Geotechnical Engineering

Earthquake damage 2016

Every building, bridge, dam, pipeline, or road, is founded on soil (or rock). Geotechnical engineering is an essential discipline of civil engineering that focuses on the mechanical properties of soils, and technologies associated with building in, on, and with soils. The objective is relatively simple: to transfer the loads from the structure, including those from earthquakes, wind or human activities (e.g. traffic) to the ground in a controlled manner, so that the building or particular structure performs as desired, for safe and normal use.

Geotechnical engineers deal with what nature provides (soils at the construction site). The ground conditions at every site are unique, making geotechnical engineering one of the most challenging, but also one of the most interesting engineering disciplines. Every project begins with a careful investigation of the subsurface soil properties using sophisticated technologies and interpretive methods. Geotechnical engineering covers a wide variety of problems - from assessment of residential land, design and construction of man-made earth structures (e.g. earth dams, landfills, or reclaimed land), and design of foundations for large structures on soft ground, to preventing harmful earth slips and soil liquefaction during earthquakes. Earth dams, buildings, urban infrastructure, and critical lifelines need sophisticated testing, analysis, and design by specialised geotechnical engineers. Retaining walls, road embankments, deep excavations, bridges, tunnels, offshore oil platforms, and waterfront structures also require significant geotechnical engineering input to their design and construction.

Geotechnical engineers are specialist civil engineers who have gained significant practical experience and often a postgraduate qualification. More than any other area of civil engineering, geotechnical engineering combines modern technologies with personal skills and experience making it a rewarding and satisfying career.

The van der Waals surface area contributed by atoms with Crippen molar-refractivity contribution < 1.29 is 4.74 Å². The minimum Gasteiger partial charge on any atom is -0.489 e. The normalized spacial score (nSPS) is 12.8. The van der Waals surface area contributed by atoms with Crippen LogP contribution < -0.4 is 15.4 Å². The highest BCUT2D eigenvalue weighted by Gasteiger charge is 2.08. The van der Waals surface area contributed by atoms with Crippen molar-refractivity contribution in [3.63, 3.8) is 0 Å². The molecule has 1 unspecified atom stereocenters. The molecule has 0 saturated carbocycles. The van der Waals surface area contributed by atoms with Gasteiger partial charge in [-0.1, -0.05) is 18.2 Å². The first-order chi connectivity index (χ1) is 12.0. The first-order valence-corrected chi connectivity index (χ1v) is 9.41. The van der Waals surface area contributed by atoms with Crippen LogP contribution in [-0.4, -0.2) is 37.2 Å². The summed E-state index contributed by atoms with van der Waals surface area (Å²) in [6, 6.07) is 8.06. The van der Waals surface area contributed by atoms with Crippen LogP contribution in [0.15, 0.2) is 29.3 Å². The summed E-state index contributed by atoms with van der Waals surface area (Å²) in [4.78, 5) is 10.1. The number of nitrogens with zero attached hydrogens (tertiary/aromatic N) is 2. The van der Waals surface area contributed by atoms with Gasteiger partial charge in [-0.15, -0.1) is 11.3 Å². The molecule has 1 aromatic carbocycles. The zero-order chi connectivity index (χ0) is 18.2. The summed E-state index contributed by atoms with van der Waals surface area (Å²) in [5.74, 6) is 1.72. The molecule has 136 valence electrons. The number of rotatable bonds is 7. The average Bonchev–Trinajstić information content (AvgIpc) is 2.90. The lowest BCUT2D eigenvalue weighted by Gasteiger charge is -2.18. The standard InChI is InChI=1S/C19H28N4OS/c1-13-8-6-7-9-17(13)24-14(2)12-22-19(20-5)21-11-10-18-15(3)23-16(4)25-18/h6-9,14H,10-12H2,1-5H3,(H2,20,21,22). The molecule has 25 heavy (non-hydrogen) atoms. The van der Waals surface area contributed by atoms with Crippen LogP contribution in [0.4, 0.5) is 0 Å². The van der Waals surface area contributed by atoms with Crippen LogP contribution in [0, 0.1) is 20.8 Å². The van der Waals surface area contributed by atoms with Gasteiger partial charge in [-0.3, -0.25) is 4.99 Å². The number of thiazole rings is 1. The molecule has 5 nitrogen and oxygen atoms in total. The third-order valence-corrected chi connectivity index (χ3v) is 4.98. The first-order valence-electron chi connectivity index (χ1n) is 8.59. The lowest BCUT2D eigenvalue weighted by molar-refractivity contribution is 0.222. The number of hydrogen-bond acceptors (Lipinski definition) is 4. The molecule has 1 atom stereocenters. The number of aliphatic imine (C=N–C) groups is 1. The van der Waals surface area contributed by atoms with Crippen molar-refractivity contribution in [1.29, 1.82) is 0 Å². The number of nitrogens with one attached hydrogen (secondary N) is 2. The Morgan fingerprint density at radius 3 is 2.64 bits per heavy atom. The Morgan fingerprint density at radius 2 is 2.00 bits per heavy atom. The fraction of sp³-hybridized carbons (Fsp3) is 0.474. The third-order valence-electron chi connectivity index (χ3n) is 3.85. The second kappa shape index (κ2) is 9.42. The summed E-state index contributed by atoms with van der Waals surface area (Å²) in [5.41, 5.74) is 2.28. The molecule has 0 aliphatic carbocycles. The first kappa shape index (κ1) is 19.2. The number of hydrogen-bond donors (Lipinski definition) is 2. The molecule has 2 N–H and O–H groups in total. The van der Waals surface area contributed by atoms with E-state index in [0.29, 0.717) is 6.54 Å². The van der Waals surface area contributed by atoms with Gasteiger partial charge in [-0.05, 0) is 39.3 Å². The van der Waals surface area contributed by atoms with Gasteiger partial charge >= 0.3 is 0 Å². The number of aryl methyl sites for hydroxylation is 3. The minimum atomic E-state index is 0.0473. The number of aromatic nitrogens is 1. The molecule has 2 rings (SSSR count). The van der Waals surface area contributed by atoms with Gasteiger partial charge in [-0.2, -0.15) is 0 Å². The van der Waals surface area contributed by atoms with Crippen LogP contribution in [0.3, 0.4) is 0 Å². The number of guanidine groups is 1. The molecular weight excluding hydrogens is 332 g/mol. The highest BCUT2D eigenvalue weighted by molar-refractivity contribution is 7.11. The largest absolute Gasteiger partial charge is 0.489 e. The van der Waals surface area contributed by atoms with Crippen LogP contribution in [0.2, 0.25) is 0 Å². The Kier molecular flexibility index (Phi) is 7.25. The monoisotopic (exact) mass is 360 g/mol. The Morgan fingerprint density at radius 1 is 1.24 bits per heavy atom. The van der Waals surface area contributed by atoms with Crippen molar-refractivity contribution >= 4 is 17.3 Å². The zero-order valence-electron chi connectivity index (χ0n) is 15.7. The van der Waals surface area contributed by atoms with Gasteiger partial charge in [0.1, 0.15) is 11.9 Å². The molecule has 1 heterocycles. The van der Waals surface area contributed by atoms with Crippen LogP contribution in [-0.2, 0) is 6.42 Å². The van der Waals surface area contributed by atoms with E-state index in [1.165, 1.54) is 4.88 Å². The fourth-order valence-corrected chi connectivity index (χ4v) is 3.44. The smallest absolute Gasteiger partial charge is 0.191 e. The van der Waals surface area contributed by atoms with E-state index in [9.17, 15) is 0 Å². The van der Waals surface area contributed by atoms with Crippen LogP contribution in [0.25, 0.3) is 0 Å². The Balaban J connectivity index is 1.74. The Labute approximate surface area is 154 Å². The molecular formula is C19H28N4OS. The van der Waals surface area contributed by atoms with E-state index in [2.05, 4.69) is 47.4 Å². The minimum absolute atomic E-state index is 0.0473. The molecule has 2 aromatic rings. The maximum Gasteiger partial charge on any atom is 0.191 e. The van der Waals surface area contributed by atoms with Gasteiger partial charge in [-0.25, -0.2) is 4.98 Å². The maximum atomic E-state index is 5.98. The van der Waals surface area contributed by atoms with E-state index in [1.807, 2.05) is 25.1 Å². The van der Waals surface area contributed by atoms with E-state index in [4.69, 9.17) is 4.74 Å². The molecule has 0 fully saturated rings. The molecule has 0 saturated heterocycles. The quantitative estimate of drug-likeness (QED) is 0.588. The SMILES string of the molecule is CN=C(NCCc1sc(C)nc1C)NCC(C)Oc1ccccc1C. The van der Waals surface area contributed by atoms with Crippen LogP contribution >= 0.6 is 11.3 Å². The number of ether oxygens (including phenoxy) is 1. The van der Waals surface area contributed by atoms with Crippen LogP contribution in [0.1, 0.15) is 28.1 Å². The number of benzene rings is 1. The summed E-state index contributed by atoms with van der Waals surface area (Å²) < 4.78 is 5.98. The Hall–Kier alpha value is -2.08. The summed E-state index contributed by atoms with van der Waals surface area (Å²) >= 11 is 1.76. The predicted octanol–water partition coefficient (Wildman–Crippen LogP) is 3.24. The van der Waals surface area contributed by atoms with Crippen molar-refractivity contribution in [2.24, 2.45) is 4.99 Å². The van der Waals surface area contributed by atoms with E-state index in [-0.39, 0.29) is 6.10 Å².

Academic and technical staff

The following academics are teaching and researching in this area:

For more information about our specific research interests and publications, please follow the links above to our respective individual webpages.

The following technical staff contribute to our teaching and research activities:

  • Siale Fiatotonu
  • Nicole van de Weerd

Our research approach

We believe that an integrated approach provides the best basis for solving geotechnical problems. Hence we have excellent laboratory facilities, field testing equipment, computational tools and conduct field observations to support our research and contribute to the advancements and leadership in the profession.

International conference in Christchurch

On the 1st November 2015, our group was proud to host the 6th International Conference on Geotechnical Earthquake Engineering here in Christchurch.  This conference brought together over 500 researching academics and professionals from 37 countries to showcase the latest efforts in geotechnical earthquake engineering.  The complete set of technical papers are available for download through the conference website, www.6icege.com

The 25 invited lectures at the 6th International Conference on Geotechnical Earthquake Engineering have recently been published as a special issue in the journal of Soil Dynamics and Earthquake Engineering

News, events and seminars